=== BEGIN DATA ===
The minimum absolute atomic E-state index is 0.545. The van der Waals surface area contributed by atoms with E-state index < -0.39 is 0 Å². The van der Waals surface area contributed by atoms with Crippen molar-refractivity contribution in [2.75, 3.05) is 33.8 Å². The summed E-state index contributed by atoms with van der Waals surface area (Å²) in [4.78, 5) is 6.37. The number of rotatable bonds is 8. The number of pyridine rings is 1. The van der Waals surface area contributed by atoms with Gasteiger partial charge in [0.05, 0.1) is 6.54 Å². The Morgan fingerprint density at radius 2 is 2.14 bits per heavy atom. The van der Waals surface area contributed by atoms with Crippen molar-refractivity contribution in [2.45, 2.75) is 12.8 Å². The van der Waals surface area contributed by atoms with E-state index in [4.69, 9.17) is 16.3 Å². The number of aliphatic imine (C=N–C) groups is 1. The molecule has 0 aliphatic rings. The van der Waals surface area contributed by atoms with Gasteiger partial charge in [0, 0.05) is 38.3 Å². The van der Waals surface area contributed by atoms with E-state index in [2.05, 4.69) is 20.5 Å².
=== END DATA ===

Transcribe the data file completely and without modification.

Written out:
The minimum absolute atomic E-state index is 0.545. The van der Waals surface area contributed by atoms with E-state index < -0.39 is 0 Å². The van der Waals surface area contributed by atoms with Crippen molar-refractivity contribution in [2.75, 3.05) is 33.8 Å². The summed E-state index contributed by atoms with van der Waals surface area (Å²) in [4.78, 5) is 6.37. The number of rotatable bonds is 8. The number of pyridine rings is 1. The van der Waals surface area contributed by atoms with Gasteiger partial charge in [0.05, 0.1) is 6.54 Å². The Morgan fingerprint density at radius 2 is 2.14 bits per heavy atom. The van der Waals surface area contributed by atoms with Crippen molar-refractivity contribution in [2.45, 2.75) is 12.8 Å². The van der Waals surface area contributed by atoms with E-state index in [4.69, 9.17) is 16.3 Å². The number of aliphatic imine (C=N–C) groups is 1. The molecule has 0 aliphatic rings. The van der Waals surface area contributed by atoms with Gasteiger partial charge in [0, 0.05) is 38.3 Å². The van der Waals surface area contributed by atoms with E-state index in [2.05, 4.69) is 20.5 Å².